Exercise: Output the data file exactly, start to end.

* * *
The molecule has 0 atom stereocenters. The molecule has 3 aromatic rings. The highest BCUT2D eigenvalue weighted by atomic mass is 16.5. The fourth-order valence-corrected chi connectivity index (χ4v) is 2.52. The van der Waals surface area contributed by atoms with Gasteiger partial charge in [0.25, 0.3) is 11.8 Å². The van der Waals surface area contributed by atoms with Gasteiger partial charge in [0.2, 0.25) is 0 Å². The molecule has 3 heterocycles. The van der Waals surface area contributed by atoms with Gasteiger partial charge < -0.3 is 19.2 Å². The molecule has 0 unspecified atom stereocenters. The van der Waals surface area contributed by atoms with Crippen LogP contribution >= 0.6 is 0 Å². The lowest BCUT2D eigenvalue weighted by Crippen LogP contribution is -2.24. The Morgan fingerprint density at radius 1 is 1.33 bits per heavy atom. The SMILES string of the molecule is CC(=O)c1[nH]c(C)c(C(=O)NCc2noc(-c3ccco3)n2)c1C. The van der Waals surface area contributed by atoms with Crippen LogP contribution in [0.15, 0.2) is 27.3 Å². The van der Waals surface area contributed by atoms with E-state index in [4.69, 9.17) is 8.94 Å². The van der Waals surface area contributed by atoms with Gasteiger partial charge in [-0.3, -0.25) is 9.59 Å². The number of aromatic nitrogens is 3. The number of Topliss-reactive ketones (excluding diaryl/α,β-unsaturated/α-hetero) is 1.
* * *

The molecule has 0 atom stereocenters. The molecule has 3 aromatic rings. The highest BCUT2D eigenvalue weighted by atomic mass is 16.5. The fourth-order valence-corrected chi connectivity index (χ4v) is 2.52. The van der Waals surface area contributed by atoms with Gasteiger partial charge in [0.25, 0.3) is 11.8 Å². The van der Waals surface area contributed by atoms with Gasteiger partial charge in [0.2, 0.25) is 0 Å². The molecule has 3 heterocycles. The van der Waals surface area contributed by atoms with Gasteiger partial charge < -0.3 is 19.2 Å². The molecule has 0 unspecified atom stereocenters. The van der Waals surface area contributed by atoms with Crippen LogP contribution >= 0.6 is 0 Å². The lowest BCUT2D eigenvalue weighted by Crippen LogP contribution is -2.24. The Morgan fingerprint density at radius 1 is 1.33 bits per heavy atom. The SMILES string of the molecule is CC(=O)c1[nH]c(C)c(C(=O)NCc2noc(-c3ccco3)n2)c1C. The van der Waals surface area contributed by atoms with Crippen LogP contribution in [0.15, 0.2) is 27.3 Å². The van der Waals surface area contributed by atoms with E-state index in [4.69, 9.17) is 8.94 Å². The van der Waals surface area contributed by atoms with Gasteiger partial charge in [-0.3, -0.25) is 9.59 Å². The number of aromatic nitrogens is 3. The number of Topliss-reactive ketones (excluding diaryl/α,β-unsaturated/α-hetero) is 1.